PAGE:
Darla DeMorrow is a Certified Professional Organizer® and owner of HeartWork Organizing (HeartWorkOrg.com) since 2004. Based near Philadelphia, PA, she is mom of 2, international speaker, and author of the best-selling book series SORT and Succeed, which outlines five simple steps to help you organize stuff, time, paperwork, money, and photos.
The Upbeat, Organized Home Office is the third book in the series.
What inspires you to write?
I truly believe that everyone has a gift to give in this world. I have always loved to read, sometimes a book a day. I often am elbow-deep in several books at a time. When I realized that I was sharing the same nuggets with my clients over and over and over again, it dawned on me that there must be many more people in the world I would never have a chance to meet who also needed to hear those same nuggets. I finally put together my love for books and my love for my chosen profession, professional organizing, and started writing books. The response has been amazing. To know that people all over the world are becoming their best selves because of a few words that I wrote is very humbling and energizing.
Tell us about your writing process.
I have been blogging for about ten years at this point. I write between one and three articles each week. Some of those articles get picked up in other media to be shared beyond my blog. I started following Nina Amir who talks about blogging your book. Although I started blogging just for me and my clients, my blog started to organize itself into themes, such as organizing your kitchen and organizing your home office. I pulled together some of my favorite articles, arranged them into an outline, and revised the content into an entirely new book. I'm especially excited to release my fourth book, The Upbeat, Organized Home Office, because so many of us (more than 40% of US professionals) now work from home, including me! I want each of us to have a home office that we LOVE being in, since we spend so much of our time there.
Who are your favorite authors?
I read about 60% fiction and 40% non-fiction. I read so much that I can't say I have a favorite author anymore! Just recently I keep falling into excellent novels centered on WWII, although I would never, ever say that was a topic that interested me. I can't decide if I'm changing or the writers about that era are so wonderful. The books are about the stories of everyday people, not just the battles and military strategy. I'm also captivated by anything about the brain and new findings from neuroscience and behavioral economy. Richard Thaler is an economist I've quoted in all of my books. Malcolm Gladwell's books, starting with Blink, are like mile markers on my journey to being a writer: solid and recognizable by so many of my friends. I also read other books on organizing. So many of my colleagues are whip-smart and funny, and I love to meet them in person after having read their works.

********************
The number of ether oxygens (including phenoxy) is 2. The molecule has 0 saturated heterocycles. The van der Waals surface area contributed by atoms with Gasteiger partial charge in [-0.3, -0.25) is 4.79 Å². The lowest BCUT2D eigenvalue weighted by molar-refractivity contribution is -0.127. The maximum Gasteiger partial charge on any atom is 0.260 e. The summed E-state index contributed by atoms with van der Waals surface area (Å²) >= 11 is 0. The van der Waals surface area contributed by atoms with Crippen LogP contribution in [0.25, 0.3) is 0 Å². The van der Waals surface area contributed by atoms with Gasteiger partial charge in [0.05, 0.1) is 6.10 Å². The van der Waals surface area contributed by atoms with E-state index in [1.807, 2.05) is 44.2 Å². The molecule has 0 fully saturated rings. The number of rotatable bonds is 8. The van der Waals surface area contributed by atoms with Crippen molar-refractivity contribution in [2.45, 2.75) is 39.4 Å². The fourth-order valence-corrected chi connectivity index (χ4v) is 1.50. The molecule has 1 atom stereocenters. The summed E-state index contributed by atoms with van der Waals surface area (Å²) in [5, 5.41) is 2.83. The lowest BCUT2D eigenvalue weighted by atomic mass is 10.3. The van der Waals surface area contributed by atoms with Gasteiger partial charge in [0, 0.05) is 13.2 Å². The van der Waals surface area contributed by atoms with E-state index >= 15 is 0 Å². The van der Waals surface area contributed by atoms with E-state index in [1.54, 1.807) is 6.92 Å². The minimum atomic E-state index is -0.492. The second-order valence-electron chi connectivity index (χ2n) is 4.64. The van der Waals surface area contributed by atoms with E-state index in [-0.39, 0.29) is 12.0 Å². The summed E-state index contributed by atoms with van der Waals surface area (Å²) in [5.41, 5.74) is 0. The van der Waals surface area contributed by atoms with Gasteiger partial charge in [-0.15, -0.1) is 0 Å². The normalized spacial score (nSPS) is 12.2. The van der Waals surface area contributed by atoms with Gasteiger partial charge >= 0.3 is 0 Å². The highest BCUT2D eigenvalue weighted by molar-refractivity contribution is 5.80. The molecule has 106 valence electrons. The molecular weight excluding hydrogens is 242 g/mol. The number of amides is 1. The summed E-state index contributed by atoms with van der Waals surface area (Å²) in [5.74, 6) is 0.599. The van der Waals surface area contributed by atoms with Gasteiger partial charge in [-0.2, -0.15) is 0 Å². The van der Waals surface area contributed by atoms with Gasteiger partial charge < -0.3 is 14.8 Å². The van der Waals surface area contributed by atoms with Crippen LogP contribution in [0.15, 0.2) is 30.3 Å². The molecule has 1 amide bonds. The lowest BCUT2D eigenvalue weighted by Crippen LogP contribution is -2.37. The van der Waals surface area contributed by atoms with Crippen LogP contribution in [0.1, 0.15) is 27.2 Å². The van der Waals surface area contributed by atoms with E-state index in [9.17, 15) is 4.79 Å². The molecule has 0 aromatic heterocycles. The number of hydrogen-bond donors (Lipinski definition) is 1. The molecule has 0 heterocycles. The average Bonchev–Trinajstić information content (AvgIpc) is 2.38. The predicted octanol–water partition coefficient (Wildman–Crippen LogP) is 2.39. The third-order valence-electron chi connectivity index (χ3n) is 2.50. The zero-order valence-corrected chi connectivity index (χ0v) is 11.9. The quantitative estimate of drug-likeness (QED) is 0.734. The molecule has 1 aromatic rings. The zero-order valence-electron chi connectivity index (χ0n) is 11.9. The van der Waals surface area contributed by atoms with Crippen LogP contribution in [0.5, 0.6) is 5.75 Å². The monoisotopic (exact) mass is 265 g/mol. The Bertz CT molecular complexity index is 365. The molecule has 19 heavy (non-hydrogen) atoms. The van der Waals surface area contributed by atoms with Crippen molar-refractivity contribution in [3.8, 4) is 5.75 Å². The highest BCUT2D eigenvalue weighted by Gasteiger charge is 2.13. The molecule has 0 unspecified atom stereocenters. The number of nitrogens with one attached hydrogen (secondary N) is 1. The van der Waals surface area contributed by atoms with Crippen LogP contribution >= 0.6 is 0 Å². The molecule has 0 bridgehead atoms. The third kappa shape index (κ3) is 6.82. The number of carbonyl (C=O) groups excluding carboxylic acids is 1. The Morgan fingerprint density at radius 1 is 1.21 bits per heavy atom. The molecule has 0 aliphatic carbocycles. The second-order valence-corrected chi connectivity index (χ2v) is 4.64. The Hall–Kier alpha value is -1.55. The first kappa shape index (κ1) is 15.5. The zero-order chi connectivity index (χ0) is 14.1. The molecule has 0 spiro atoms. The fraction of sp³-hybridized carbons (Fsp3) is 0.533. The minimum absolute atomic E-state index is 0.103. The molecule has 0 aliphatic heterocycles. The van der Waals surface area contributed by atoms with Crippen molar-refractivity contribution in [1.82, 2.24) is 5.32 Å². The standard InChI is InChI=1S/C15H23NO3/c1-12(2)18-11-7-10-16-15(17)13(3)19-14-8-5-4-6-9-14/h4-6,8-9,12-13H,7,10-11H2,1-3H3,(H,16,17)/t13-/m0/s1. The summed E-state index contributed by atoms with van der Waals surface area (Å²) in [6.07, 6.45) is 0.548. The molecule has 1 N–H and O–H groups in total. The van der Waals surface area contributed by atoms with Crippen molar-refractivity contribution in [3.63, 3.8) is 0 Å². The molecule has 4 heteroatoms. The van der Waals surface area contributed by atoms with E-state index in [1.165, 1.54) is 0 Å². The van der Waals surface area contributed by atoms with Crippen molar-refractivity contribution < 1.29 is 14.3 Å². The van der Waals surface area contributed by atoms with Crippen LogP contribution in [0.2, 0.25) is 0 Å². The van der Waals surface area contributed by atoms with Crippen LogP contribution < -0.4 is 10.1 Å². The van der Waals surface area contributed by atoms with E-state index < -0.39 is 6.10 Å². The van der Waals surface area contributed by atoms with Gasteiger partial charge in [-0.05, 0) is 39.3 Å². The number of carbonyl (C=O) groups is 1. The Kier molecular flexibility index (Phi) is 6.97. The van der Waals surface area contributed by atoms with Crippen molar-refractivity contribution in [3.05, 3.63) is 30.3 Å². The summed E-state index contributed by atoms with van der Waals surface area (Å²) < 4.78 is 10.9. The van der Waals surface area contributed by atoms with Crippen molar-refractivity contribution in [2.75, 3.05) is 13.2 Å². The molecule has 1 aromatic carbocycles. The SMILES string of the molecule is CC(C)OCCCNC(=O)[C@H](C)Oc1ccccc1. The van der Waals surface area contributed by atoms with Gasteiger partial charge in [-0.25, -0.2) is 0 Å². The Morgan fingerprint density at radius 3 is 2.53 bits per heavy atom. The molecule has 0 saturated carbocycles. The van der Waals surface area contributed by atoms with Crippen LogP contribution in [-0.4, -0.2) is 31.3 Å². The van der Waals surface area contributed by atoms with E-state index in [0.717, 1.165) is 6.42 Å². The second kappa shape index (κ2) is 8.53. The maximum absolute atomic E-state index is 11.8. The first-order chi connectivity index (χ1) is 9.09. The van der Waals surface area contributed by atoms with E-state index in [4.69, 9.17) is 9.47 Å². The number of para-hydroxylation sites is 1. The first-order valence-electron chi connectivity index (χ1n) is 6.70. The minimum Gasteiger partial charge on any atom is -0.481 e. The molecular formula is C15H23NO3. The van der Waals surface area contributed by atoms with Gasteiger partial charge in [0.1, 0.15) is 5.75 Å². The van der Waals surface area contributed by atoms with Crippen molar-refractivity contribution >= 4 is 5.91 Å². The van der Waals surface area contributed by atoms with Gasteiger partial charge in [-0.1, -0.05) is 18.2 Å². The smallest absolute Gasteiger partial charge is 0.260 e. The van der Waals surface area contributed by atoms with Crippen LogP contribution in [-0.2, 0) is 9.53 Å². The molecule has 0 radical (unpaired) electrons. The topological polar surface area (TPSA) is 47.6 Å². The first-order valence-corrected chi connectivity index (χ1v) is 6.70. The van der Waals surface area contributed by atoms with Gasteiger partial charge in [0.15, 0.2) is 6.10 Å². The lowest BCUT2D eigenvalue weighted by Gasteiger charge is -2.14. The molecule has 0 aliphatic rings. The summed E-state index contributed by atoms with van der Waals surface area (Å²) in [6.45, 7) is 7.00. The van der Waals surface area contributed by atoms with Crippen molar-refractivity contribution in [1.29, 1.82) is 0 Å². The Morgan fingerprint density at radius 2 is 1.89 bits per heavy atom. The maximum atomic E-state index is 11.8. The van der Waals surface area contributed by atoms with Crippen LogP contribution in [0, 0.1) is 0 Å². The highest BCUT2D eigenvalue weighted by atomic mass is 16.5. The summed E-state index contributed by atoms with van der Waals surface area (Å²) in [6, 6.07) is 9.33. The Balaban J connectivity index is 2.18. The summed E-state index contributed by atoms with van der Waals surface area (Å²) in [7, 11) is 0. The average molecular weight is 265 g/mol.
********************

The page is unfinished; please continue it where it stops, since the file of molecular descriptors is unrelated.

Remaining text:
How did you decide how to publish your books?
It all started out of necessity with my first book. I had built my business for just three years before becoming pregnant with my first daughter, and I went searching for a book to help me navigate the tricky business of owning my own business while pregnant. The book didn't exist. Two years later, it still didn't exist. If it was going to exist to help other women, apparently I was going to have to write it. Although it didn't seem like a book about organizing, I see now that it was very much about staying organized during a specific season in a woman's life. Once that book was out of the way, I started thinking about writing more generally in my topic, and once I get an idea in my head, sometimes it just has to come out. Three books on organizing later, I still have more to share.
What do you think about the future of book publishing?
It's an exciting time to be a writer or publisher. There are few barriers to getting your brilliance out there. Since everyone has something to share with the world, those who want to do it through a book should let nothing stop them. I encourage everyone to learn as much as you can about the publishing industry, use all the tools at your disposal, and be as professional as you can be, whether you are with a publisher or not. I'm not a futurist, so it's hard to say what the crystal ball will say about the publishing industry in five, ten or fifty years. I'm just grateful that I have books that are archived in the Library of Congress. My work has already inspired others to bring their great ideas to the page, and that's something I could not have predicted ten years ago.
What genres do you write?
non-fiction, self-help, home and garden, business
What formats are your books in?
All information is provided by the author and is presented as it was submitted so you the reader get to hear the author’s own “voice” in their interview.